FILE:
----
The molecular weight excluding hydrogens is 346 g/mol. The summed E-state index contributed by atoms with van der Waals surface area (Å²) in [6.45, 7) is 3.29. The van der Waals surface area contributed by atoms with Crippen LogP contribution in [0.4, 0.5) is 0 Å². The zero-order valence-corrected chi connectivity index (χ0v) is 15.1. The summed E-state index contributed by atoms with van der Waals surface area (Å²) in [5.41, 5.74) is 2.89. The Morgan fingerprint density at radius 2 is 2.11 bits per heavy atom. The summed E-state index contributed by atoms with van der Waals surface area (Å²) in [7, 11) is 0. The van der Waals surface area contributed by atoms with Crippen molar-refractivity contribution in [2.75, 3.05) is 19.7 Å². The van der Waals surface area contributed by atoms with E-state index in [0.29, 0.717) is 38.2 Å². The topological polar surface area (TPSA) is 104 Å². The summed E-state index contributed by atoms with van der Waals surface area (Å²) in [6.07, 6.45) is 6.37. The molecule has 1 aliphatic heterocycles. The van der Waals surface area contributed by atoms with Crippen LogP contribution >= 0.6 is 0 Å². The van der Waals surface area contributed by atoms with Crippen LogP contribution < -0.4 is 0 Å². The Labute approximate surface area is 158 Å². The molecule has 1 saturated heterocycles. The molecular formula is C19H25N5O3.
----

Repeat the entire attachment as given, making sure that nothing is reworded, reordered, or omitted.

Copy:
The molecular weight excluding hydrogens is 346 g/mol. The summed E-state index contributed by atoms with van der Waals surface area (Å²) in [6.45, 7) is 3.29. The van der Waals surface area contributed by atoms with Crippen LogP contribution in [0.4, 0.5) is 0 Å². The zero-order valence-corrected chi connectivity index (χ0v) is 15.1. The summed E-state index contributed by atoms with van der Waals surface area (Å²) in [5.41, 5.74) is 2.89. The Morgan fingerprint density at radius 2 is 2.11 bits per heavy atom. The summed E-state index contributed by atoms with van der Waals surface area (Å²) in [7, 11) is 0. The van der Waals surface area contributed by atoms with Crippen molar-refractivity contribution in [2.75, 3.05) is 19.7 Å². The van der Waals surface area contributed by atoms with E-state index in [0.29, 0.717) is 38.2 Å². The topological polar surface area (TPSA) is 104 Å². The summed E-state index contributed by atoms with van der Waals surface area (Å²) in [6.07, 6.45) is 6.37. The molecule has 1 aliphatic heterocycles. The van der Waals surface area contributed by atoms with Crippen LogP contribution >= 0.6 is 0 Å². The van der Waals surface area contributed by atoms with Crippen LogP contribution < -0.4 is 0 Å². The Labute approximate surface area is 158 Å². The molecule has 1 saturated heterocycles. The molecular formula is C19H25N5O3.